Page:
Although there is an eventual possibility that autonomous, or self-driving, vehicles will be hitting the road in the future, a recent survey from the American Automobile Association (AAA) found that only 22% of consumers want auto manufacturers to focus more on creating autonomous vehicles.
Remember when you were younger and you bought yourself that flashy sports car that looked and drove like you saw on the TV commercials? You would take it out on the open road, placing the accelerator all the way to the floor and never looking back. You would feel the adrenalin rush through your body as you crave the need for speed.
In an effort to combat climate change, Uber announced that the ride-sharing company is calling on its drivers to switch to zero-emission electric vehicles (EV) by the year 2030. The company said its goal is to reach net-zero emissions within 10 years and become 100% emission-free by 2040.
When people think of a luxury car, they think of a fully loaded vehicle with the most state-of-the-art technology that can easily be controlled with the touch of a button. But it might be surprising to know that might not be the case.
A previous blog examined whether we will see fully autonomous vehicles on the road by the end of this year. Whether that is possible or not remains to be seen. But when these self-driving cars take to the road, there will be public safety and economic benefits, according to a distinguished think tank.
People who are driving older cars may think it’s a good idea to purchase an extended warranty. While there may be advantages to having an extended warranty, such as enjoying continuing coverage on your vehicle, the ability to choose your own plan and saving money on costly repairs, there are drawbacks as well, according to Automoblog.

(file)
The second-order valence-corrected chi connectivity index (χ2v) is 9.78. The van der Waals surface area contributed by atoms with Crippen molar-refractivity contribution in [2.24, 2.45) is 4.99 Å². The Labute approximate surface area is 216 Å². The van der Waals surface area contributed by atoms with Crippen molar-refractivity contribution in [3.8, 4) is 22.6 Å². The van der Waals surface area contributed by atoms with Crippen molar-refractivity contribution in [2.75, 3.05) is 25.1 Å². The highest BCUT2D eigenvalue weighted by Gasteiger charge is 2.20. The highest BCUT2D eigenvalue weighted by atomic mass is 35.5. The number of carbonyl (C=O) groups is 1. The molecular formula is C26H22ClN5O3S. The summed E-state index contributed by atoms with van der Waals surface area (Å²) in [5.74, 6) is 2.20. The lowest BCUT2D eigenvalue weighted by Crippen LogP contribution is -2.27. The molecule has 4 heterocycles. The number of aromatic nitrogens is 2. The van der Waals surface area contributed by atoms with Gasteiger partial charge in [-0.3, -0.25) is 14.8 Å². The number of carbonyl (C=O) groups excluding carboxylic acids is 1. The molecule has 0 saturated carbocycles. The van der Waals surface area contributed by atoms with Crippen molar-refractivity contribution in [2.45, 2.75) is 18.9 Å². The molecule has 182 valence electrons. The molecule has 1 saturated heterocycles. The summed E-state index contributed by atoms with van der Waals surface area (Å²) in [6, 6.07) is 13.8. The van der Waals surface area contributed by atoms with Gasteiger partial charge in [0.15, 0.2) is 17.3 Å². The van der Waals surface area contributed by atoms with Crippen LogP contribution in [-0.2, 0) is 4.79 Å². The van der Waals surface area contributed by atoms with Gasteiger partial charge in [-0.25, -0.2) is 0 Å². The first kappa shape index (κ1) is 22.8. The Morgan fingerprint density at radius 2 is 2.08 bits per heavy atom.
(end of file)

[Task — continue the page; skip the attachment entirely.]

California Governor Gavin Newsom recently signed an executive order that will ban the sales of newly built gas-powered cars by the year 2035. He said the ban would help in the fight against climate change as more people make the switch to electric, zero-emission vehicles. The order would still allow the sale and ownership of used cars.
More than 50 years ago, it was not unusual to see junk cars left on the side of the road or winding up in a landfill. Since then, we have come a long way when it comes to handling junk cars.
Many people find leasing as a better alternative to financing a new car. Because lessees pay for only the depreciation of the vehicle and not the full value, their monthly payments may be lower. With leases lasting 24 to 36 months, they are not stuck in a long-term payment plan. In addition, the warranty covers the vehicle for the length of the lease.
The Wall Street Journal reported that today’s pickup trucks are bigger than they were almost 20 years ago. The article cited data from the U.S. Department of Energy’s Oak Ridge National Laboratory which showed that the average pickup is now 1,142 pounds heavier than it was in 1990.